Support the Café
Search our site

Kissing corpses

Kissing corpses

As the Ebola crisis in West Africa continues, there is increased scrutiny on funeral rites including kissing corpses and sharing a meal:

Peter Piot, the director of the London School of Hygiene and Tropical Medicine, said worsening conditions in West Africa contribute to a “perfect storm,” including a growing population, decades of civil war, widespread government corruption, dysfunctional health systems and a growing distrust in Western medicine.

Piot, who in 1976 co-discovered the Democratic Republic of Congo’s first case of Ebola, said traditional cultural and religious beliefs in parts of Africa help spread the virus.

“There are very strong traditional beliefs and traditional funeral rites which require that the whole family touch the dead body,” he said in an interview, “and they have a meal in the presence of the dead body.”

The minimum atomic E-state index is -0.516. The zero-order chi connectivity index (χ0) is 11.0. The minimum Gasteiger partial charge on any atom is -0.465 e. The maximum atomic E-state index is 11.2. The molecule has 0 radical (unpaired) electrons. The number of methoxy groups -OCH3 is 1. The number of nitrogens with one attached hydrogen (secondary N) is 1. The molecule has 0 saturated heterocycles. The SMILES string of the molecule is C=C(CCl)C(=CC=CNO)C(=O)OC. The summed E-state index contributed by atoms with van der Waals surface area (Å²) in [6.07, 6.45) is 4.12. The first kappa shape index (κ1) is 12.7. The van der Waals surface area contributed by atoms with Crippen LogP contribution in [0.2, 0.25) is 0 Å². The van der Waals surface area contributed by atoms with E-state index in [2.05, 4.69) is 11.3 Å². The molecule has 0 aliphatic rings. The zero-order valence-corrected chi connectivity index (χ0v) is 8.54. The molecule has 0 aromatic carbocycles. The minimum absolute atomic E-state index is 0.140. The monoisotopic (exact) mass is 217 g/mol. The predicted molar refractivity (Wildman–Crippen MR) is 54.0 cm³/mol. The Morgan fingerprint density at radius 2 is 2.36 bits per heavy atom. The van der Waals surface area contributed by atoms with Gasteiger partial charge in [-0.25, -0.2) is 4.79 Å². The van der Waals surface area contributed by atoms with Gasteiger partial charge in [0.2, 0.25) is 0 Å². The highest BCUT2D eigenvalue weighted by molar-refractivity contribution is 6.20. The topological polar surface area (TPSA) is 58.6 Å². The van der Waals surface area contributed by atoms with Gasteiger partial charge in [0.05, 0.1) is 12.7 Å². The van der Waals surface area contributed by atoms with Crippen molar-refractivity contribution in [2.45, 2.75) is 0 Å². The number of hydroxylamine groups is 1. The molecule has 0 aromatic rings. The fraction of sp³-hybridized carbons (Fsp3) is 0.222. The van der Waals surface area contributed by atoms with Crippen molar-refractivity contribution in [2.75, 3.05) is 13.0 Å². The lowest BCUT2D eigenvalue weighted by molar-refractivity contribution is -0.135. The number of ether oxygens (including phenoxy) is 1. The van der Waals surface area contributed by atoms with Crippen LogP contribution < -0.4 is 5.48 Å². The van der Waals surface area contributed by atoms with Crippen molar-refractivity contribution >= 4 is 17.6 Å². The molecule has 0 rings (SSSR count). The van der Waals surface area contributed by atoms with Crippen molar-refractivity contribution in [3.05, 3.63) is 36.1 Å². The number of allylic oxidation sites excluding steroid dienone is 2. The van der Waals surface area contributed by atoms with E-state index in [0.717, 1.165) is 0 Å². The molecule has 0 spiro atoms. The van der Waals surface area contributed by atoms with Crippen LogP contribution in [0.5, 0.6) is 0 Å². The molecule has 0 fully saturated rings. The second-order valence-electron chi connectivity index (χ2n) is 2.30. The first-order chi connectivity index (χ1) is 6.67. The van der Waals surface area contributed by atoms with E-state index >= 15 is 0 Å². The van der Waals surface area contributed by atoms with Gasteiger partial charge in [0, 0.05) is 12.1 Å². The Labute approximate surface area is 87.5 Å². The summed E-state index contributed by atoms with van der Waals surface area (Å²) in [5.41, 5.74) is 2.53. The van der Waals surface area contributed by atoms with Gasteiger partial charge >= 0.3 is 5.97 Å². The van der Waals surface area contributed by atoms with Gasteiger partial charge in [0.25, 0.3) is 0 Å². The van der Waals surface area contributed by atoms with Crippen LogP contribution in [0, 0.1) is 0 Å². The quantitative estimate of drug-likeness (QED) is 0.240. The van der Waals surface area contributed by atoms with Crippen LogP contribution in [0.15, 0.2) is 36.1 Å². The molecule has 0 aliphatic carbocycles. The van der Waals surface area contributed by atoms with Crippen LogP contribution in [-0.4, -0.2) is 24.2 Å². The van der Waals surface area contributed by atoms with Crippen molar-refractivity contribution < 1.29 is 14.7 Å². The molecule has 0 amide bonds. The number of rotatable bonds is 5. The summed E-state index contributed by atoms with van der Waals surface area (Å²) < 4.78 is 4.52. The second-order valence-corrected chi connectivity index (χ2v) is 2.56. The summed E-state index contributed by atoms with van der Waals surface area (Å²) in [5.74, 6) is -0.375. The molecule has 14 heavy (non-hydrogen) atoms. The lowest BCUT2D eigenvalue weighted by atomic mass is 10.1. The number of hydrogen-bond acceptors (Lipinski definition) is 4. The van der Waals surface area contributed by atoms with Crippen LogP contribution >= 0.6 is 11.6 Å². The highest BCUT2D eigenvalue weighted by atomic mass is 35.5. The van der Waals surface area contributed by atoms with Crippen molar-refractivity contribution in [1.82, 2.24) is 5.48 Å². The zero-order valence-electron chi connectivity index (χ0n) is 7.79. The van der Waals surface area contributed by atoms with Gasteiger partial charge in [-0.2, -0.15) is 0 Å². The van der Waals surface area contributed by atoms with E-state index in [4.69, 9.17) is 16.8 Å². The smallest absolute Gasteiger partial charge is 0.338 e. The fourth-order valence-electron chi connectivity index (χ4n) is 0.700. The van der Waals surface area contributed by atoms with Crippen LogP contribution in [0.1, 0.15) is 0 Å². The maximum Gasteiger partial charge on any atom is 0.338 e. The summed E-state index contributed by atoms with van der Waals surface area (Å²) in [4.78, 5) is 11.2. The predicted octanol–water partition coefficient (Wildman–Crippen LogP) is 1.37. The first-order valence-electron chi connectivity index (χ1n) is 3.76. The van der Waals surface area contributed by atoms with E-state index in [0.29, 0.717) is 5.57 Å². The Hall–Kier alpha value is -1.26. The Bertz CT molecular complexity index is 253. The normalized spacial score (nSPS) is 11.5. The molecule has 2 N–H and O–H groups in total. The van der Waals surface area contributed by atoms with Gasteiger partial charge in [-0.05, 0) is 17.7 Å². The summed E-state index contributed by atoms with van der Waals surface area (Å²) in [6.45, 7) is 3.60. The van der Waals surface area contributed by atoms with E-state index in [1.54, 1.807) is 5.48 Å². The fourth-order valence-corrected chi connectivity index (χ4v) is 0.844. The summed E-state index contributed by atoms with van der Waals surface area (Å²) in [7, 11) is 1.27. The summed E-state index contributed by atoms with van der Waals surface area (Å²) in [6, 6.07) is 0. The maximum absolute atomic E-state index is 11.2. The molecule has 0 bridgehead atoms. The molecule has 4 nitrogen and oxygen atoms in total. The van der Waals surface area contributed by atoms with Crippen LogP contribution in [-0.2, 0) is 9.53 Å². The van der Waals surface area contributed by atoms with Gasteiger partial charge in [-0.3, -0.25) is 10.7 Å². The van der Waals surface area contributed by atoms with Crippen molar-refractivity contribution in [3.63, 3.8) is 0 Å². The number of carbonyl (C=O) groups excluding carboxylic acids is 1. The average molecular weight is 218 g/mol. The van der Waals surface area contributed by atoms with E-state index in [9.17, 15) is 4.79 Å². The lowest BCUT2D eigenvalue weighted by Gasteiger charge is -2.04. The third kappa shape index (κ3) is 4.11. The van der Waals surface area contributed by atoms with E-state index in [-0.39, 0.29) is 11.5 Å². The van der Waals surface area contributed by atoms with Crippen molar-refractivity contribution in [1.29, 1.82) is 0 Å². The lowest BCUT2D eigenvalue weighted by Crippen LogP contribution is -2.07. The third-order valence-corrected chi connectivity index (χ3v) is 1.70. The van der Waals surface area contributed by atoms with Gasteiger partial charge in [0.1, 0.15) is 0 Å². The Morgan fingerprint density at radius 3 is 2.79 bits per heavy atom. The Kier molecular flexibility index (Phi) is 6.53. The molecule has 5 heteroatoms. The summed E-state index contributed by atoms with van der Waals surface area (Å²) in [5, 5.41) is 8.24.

Visit the Religion News Service for the whole story.

Dislike (0)
Facebooktwitterpinterestlinkedinmail

Café Comments?

Our comment policy requires that you use your real first and last names and provide an email address (your email will not be published). Comments that use non-PG rated language, include personal attacks, that are not provable as fact or that we deem in any way to be counter to our mission of fostering respectful dialogue will not be posted.

Facebooktwitterrss
Support the Café
Past Posts
2020_001_A
2020_002
2020_003

The Episcopal Café seeks to be an independent voice, reporting and reflecting on the Episcopal Church and the Anglican tradition.  The Café is not a platform of advocacy, but it does aim to tell the story of the church from the perspective of Progressive Christianity.  Our collective sympathy, as the Café, lies with the project of widening the circle of inclusion within the church and empowering all the baptized for the role to which they have been called as followers of Christ.

The opinions expressed at the Café are those of individual contributors, and, unless otherwise noted, should not be interpreted as official statements of a parish, diocese or other organization. The art and articles that appear here remain the property of their creators.

All Content  © 2017 Episcopal Café